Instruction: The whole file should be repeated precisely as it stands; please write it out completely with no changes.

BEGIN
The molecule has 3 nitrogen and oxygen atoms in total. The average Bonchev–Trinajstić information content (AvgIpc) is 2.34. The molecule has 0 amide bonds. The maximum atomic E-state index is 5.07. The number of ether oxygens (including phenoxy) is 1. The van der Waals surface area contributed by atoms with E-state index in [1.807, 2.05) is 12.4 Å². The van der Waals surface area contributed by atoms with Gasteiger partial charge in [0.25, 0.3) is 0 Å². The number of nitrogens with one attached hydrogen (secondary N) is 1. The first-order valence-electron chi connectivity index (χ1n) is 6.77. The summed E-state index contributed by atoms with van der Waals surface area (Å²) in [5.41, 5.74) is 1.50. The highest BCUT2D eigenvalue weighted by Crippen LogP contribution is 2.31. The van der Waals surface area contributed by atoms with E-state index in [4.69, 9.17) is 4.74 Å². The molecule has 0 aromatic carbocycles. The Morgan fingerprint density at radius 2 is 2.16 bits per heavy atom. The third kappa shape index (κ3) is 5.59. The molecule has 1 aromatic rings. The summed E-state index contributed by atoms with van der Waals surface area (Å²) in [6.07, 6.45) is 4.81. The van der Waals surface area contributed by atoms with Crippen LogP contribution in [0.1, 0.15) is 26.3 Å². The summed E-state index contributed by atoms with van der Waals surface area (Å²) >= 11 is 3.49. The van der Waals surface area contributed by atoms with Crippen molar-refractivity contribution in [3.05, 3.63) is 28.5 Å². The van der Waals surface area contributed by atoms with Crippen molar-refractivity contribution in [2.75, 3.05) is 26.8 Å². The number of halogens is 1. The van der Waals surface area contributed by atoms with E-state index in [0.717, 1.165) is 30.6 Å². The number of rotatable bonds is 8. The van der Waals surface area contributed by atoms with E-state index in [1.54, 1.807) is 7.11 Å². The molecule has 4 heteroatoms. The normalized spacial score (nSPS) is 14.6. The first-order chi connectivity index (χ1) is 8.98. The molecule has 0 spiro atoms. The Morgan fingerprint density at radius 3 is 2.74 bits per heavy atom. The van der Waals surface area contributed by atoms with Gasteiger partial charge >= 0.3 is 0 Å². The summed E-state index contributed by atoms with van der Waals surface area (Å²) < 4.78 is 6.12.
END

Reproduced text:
The molecule has 3 nitrogen and oxygen atoms in total. The average Bonchev–Trinajstić information content (AvgIpc) is 2.34. The molecule has 0 amide bonds. The maximum atomic E-state index is 5.07. The number of ether oxygens (including phenoxy) is 1. The van der Waals surface area contributed by atoms with E-state index in [1.807, 2.05) is 12.4 Å². The van der Waals surface area contributed by atoms with Gasteiger partial charge in [0.25, 0.3) is 0 Å². The number of nitrogens with one attached hydrogen (secondary N) is 1. The first-order valence-electron chi connectivity index (χ1n) is 6.77. The summed E-state index contributed by atoms with van der Waals surface area (Å²) in [5.41, 5.74) is 1.50. The highest BCUT2D eigenvalue weighted by Crippen LogP contribution is 2.31. The van der Waals surface area contributed by atoms with E-state index in [4.69, 9.17) is 4.74 Å². The molecule has 0 aromatic carbocycles. The Morgan fingerprint density at radius 2 is 2.16 bits per heavy atom. The third kappa shape index (κ3) is 5.59. The molecule has 1 aromatic rings. The summed E-state index contributed by atoms with van der Waals surface area (Å²) in [6.07, 6.45) is 4.81. The van der Waals surface area contributed by atoms with Crippen LogP contribution in [0.1, 0.15) is 26.3 Å². The summed E-state index contributed by atoms with van der Waals surface area (Å²) >= 11 is 3.49. The van der Waals surface area contributed by atoms with Crippen molar-refractivity contribution in [3.05, 3.63) is 28.5 Å². The van der Waals surface area contributed by atoms with Crippen molar-refractivity contribution in [2.75, 3.05) is 26.8 Å². The number of halogens is 1. The van der Waals surface area contributed by atoms with E-state index in [0.717, 1.165) is 30.6 Å². The number of rotatable bonds is 8. The van der Waals surface area contributed by atoms with E-state index in [1.54, 1.807) is 7.11 Å². The molecule has 4 heteroatoms. The normalized spacial score (nSPS) is 14.6. The first-order chi connectivity index (χ1) is 8.98. The molecule has 0 spiro atoms. The Morgan fingerprint density at radius 3 is 2.74 bits per heavy atom. The van der Waals surface area contributed by atoms with Gasteiger partial charge >= 0.3 is 0 Å². The summed E-state index contributed by atoms with van der Waals surface area (Å²) < 4.78 is 6.12.